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10 Everyday Products You Have At Home That Are Harmful To The Environment





While many people intend to do their share in saving the environment, they are unaware that they, too, are actually contributors to its damage by using everyday products that help damage the environment. After all, many of us are unaware that items we use at home are actually detrimental to Mother Earth.

Many people can’t be blamed if they inadvertently harm the environment by using certain household products. After all, the hazards of these products are masked by what they can do for our existence. Unfortunately, no matter how useful and helpful they are to us, the same thing cannot be said about their effect on the environment.

#1. Hand Soap

Though hand soaps are meant to ensure that your hands are germ-free, those brands that contain the chemical triclosan are actually detrimental both to people and the environment. After all, it has been discovered that triclosan does not only cause cancer in laboratory mice but can destroy the food chain, too. You see, triclosan is water-resilient, and when it reaches the floor of the ocean, the said chemical can destroy the germs at the bottom of the food chain.

Hence, in September 2016, the FDA banned brands containing triclosan and 18 other harmful ingredients.

#2. Toothpastes and Facial Washes with Microbeads

While plastic microbeads found in toothpaste and facial cleansers promise to make your teeth whiter and healthier and skin smoother, it has been discovered that the same ingredient is a leading contributor to plastic waste in the ocean. How? Well, first, microbeads are not biodegradable and are too small to catch in clean-up exercises. What’s worse is that they attract toxic materials when they travel.

#3. Wet Wipes

Without question, wet wipes are the most convenient way to clean your skin when it gets too sticky or dirty. Not to mention, it comes in very hand for moms. However, they are just as damaging to the environment, too, when they are flushed in the toilets.

After all, despite being labeled as flushable, wet wipes contain plastic that make them difficult to break down. Hence, many end up in sewers and wash up on the beaches.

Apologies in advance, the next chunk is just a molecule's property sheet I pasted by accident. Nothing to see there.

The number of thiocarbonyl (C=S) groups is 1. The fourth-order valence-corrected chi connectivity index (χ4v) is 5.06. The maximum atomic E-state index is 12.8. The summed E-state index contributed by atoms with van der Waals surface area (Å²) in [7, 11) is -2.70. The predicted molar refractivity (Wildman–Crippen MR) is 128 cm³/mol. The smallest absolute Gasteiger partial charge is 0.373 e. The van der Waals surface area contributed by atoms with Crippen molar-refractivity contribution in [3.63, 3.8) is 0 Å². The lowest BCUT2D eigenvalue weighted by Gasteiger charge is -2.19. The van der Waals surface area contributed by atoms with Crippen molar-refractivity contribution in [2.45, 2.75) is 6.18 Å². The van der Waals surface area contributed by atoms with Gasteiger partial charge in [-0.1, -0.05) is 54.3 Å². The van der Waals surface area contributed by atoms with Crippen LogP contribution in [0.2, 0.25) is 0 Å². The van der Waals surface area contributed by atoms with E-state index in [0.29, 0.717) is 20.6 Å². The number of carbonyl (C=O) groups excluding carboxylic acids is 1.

#4. Disposable Plastic Shaves

Source: Alie Express

Apart from the fact that cheap plastic shaves have a high cost of carbon-intensive steel and plastic production, they require a good amount of water during their use. Furthermore, they are disposed of in billions each year, just in the US alone. Hence, it goes without saying that electric and straight razors are the more practical and environmentally friendly way to get rid of the unwanted hair!

#5.Coffee Pods

While coffee pods give you gourmet coffee, sad to say, they are also contributors to polluting the environment. As the aluminum and plastic pods are difficult to recycle, billions of them find their way to the landfill!


Yes, you read it right. The chopsticks that you use when you eat the food you ordered from a Chinese restaurant are also hazardous to the environment. Did you know that almost 4 million trees are chopped down each year in order to yield 57 billion pairs of disposable chopsticks? As if that information were not enough to convince you how damaging chopsticks are to the environment, perhaps you would finally think twice about using them when you find out that each pair is treated with chemicals that can cause respiratory diseases.

#7.Plastic Bags

Source: Loopt

Obviously, this is a no-brainer. Most plastic bags that we use in our households are still non-biodegradable, and, according to experts, an estimated amount of 1 trillion non-biodegradable plastic bags are thrown each year. These plastic bags don’t only result in the clogging of waterways: They release harmful chemicals when they are burned, too!


Batteries, rechargeable or disposable, are a threat to the environment as they contain harmful chemicals, including cadmium, lead, and mercury, that can leak into soil and waterways.

When they are burned, on the other hand, the metals become airborne and pose health risks.

#9.Tea Bags

Source: CNN

Though styrofoam and other polystyrene-based products are reliable in terms of packaging, sad to say that they are non-biodegradable, too, and are difficult to recycle. Furthermore, they can even poison small animals that mistake them for food!

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